swapping disk with UEFI hardware - a dead end?
pjones at redhat.com
Thu Jun 28 13:29:38 UTC 2012
On 06/28/2012 09:25 AM, Peter Jones wrote:
> On 06/28/2012 09:11 AM, Kamil Paral wrote:
>> If you are knowledgeable about UEFI, I'll welcome your advice. This is the
>> issue I encountered:
>> 1. I enabled UEFI mode in BIOS in Lenovo X220 (more exactly I set UEFI as the
>> preferred method).
>> 2. I installed Fedora 17.
>> 3. "Fedora" item appeared in BIOS in "Boot order" and also in the boot manager
>> if you hit F12 on device start-up.
>> 4. The Lenovo X220 machine had a broken audio connector, so I received a
>> replacement, exactly the same X220 machine (completely same hardware), just a
>> different piece.
>> 5. I enabled UEFI mode in BIOS in the new X220 machine.
>> 6. I swapped the disk from the old X220 machine to the new X220 machine.
>> 7. The new X220 machine pretended that the harddisk was not bootable. It
>> behaved exactly same as if the disk was blank. When I selected to boot from
>> HDD, it just skipped HDD and went to other boot methods (CD, network, etc). Of
>> course there was no longer any "Fedora" item in BIOS "Boot order" or the boot
>> manager on F12 key press.
>> 8. I had no idea how to fix that, how to force the new machine to boot my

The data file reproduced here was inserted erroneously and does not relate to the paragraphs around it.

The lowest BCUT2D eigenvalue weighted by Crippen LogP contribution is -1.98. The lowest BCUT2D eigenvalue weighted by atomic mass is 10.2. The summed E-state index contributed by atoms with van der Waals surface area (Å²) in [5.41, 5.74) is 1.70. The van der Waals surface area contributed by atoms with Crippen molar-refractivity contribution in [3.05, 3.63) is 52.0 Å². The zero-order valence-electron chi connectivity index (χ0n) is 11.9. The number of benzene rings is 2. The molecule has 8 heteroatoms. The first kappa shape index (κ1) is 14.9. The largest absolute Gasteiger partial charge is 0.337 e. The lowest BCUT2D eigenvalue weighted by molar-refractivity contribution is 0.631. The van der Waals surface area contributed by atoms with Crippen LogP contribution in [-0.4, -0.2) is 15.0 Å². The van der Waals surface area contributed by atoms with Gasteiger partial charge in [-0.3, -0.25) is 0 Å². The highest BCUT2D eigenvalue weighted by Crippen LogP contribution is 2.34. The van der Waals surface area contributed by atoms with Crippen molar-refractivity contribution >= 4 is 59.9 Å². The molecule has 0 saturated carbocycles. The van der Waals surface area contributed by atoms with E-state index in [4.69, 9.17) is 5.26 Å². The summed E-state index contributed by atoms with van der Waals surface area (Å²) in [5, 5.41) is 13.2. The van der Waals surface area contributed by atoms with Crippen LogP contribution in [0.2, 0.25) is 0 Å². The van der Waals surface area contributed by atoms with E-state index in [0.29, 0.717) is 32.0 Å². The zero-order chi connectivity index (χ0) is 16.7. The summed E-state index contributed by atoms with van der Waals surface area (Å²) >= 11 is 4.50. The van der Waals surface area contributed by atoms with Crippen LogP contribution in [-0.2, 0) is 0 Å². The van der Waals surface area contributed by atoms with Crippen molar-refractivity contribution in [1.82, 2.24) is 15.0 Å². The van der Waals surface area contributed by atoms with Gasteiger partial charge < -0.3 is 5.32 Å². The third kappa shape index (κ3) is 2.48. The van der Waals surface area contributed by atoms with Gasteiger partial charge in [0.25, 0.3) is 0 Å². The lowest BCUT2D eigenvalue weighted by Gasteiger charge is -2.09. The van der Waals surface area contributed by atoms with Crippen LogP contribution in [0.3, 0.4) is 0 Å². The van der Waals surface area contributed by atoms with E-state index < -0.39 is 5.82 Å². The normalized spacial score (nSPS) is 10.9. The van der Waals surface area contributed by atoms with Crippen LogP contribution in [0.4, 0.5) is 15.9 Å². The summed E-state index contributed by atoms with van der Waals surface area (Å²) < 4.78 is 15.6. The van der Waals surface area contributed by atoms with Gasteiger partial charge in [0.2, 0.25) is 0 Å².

>> Fedora, or how to "re-install" the UEFI item (e.g. similar to GRUB
>> re-installation). I had to re-install the whole system.
>> My question obviously is:
>> a) Is this a hardware bug, or are UEFI machines supposed to work this way? Is
>> this the end of disk swapping between machines?
>> b) Is it possible to re-install the UEFI item somehow, e.g. using a LiveCD?
> This certainly appears that your newer x220 isn't set to boot in UEFI mode?
Having sent that mail it became obvious that what's happened is that your
new x220 board doesn't have the efi boot variable set. Some machines allow
you to boot from a file, in which case it'll be /efi/fedora/grubx64.efi .
If your firmware doesn't have that, you'll need to boot some install/rescue
media to get to a shell. In either case you'll need to use efibootmgr to
add /efi/fedora/grubx64.efi to the boot order.
That's all assuming it's F17; if it's earlier, it'll be /efi/redhat/grub.efi .
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